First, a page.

Degrees Offered: Ph.D., M.Sc.
B. Gladman, M. Halpern, J. S. Heyl, P. Hickson, G. Hinshaw, J. Matthews, H. Richer, D. Scott, I. Stairs, L. Van Waerbeke.
The Department of Physics and Astronomy is a broad-based department with a wide range of research interests covering many key topics in contemporary physics, astronomy, and applied physics. Research activities are supported by several computing and experimental facilities within the Department, as well as excellent electronics and machine shops.
UBC research in astronomy and astrophysics covers most areas of current interest in this broad field, including a wide range of theoretical and observational studies in astronomy, and also experimental and theoretical studies in cosmology. Research at optical wavelengths includes searches and orbital determination for asteroids and comets, photometric studies of stellar populations, particularly globular clusters, studies of distant galaxies and active galactic nuclei, and time-resolved spectroscopy of variable stars and active binary star systems. Studies at microwave and radio frequencies include research on variable radio sources, searches for pulsars, the early stages of star formation, relativistic jets, and balloon-borne measurements of the cosmic microwave background radiation. A variety of theoretical work complements this research, with topics that range from planetary dynamics and the structure of neutron stars, to theoretical studies of structure formation in the early universe. Development of astronomical instrumentation is also supported.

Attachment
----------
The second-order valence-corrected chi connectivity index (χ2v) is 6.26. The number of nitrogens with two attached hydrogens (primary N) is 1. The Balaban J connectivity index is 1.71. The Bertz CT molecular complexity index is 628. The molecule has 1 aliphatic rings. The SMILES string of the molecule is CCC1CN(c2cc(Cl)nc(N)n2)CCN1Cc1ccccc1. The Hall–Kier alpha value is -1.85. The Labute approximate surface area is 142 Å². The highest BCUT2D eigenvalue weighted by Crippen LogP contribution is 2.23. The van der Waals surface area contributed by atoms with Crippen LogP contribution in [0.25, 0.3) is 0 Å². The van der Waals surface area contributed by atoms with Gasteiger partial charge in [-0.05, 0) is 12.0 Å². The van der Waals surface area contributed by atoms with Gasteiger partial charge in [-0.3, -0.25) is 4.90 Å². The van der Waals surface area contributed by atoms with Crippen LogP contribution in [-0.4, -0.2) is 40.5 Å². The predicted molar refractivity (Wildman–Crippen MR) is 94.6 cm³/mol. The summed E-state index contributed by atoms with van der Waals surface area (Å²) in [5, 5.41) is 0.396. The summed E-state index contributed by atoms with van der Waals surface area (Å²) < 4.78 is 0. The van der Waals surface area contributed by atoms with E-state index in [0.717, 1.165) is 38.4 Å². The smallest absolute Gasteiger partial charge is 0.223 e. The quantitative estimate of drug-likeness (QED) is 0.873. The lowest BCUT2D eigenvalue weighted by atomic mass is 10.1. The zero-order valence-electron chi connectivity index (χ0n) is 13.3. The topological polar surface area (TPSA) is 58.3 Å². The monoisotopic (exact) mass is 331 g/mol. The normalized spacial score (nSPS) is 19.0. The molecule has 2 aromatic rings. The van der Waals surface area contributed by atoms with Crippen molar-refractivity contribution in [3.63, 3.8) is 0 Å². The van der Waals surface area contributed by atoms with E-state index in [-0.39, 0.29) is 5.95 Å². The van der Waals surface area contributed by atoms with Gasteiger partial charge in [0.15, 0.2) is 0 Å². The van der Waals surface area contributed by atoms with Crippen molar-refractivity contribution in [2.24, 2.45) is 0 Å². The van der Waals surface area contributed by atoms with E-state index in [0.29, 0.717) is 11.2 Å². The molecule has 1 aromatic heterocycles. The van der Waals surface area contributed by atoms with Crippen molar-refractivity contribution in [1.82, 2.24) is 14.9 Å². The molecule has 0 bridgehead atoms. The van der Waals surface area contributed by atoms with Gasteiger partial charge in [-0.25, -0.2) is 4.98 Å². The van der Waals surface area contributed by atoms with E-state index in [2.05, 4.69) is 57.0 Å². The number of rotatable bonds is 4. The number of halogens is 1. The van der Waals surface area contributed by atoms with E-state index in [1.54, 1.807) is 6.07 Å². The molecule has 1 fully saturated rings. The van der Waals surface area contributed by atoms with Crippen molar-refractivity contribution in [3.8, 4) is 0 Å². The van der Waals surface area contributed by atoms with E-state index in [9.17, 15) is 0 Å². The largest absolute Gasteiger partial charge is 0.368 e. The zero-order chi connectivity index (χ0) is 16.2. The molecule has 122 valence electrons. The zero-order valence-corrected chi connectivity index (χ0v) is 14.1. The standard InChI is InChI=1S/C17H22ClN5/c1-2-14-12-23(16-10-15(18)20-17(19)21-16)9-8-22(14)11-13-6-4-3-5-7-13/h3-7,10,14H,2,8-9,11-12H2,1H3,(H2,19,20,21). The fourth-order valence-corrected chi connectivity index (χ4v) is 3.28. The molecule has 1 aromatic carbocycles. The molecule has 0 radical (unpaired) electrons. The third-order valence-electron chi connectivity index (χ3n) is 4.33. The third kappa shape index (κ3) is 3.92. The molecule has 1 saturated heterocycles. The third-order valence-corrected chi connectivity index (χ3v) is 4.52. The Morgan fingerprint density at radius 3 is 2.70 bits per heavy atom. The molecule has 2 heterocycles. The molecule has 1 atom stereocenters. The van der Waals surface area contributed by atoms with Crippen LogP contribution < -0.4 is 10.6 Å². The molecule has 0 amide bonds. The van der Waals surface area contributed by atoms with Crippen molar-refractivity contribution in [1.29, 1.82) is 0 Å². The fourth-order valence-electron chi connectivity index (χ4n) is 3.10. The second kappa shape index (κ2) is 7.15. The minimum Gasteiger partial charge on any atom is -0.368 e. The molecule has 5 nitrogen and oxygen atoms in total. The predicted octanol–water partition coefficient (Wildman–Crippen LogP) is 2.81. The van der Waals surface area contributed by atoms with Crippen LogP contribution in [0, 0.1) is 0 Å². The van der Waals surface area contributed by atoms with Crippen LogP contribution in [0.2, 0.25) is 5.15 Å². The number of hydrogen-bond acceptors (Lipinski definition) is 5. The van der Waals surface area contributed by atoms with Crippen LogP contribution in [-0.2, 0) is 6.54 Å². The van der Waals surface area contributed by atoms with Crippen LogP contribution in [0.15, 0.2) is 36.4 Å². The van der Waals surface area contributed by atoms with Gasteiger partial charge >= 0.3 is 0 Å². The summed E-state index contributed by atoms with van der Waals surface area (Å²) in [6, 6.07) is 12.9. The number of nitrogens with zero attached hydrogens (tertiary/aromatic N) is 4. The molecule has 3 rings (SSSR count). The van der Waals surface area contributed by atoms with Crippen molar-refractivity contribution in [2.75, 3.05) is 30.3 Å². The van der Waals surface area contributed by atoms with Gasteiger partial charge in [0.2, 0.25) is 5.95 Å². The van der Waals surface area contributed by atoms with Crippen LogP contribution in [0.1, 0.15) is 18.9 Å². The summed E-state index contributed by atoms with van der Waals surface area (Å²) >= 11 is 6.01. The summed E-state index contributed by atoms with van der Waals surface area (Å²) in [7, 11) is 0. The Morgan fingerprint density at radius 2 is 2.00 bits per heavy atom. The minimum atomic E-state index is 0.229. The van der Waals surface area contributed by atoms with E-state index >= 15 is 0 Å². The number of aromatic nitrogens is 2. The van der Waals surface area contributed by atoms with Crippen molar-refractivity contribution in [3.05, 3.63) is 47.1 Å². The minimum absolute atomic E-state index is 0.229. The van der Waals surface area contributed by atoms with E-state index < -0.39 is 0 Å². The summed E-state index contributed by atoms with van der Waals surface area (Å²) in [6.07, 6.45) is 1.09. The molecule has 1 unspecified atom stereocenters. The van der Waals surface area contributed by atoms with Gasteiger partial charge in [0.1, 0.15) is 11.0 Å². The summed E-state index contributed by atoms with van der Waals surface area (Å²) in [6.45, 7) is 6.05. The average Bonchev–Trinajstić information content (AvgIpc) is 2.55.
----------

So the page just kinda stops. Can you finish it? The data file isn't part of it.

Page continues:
Students are normally admitted to the Ph.D. program after obtaining an M.Sc. and meeting the Faculty of Graduate and Postdoctoral Studies admission requirements. Alternatively, well-qualified students admitted to the M.Sc. program may transfer to the Ph.D. program after a year's residence at UBC, if they have at least 12 credits in M.Sc. coursework with an overall average of at least 85%, clear evidence of research ability, approval of the dissertation supervisor, and meet all other Faculty of Graduate and Postdoctoral Studies requirements.
A minimum of 12 credits in graduate-level courses in any science or applied science departments are normally required for the Ph.D. These credits may be from an M.Sc. degree at UBC or elsewhere. Details of the course load are determined in consultation with the supervisory committee, and must conform to the Department's course requirements.
Students who do not already have credit for the required master's degree courses for their program or the equivalent graduate level courses from another university (approved by Graduate Chair) must take these courses in the Ph.D. program.
Students admitted with an M.Sc. require a further 6 credits in graduate-level coursework in any science or applied science department at UBC for the Ph.D.
All doctoral students are required to successfully complete a comprehensive examination. The major requirement for the Ph.D. is completion of a research dissertation meeting the Faculty of Graduate and Postdoctoral Studies requirements.
The prerequisite for the M.Sc. program is a B.Sc. in physics or astronomy (single or combined). An overall average of at least 80% in third- and fourth-year courses is expected for entry into the program.
The M.Sc. program requires a minimum of 30 credits, including an 18-credit thesis. The remaining 12 credits must be relevant graduate courses in the Faculties of Science or Applied Science. All Astronomy M.Sc. students are required to satisfy the program's course requirements.
Department of Physics and Astronomy
6224 Agricultural Road
Vancouver, BC, Canada V6T 1Z1
Oliva Dela Cruz-Cordero, Graduate Coordinator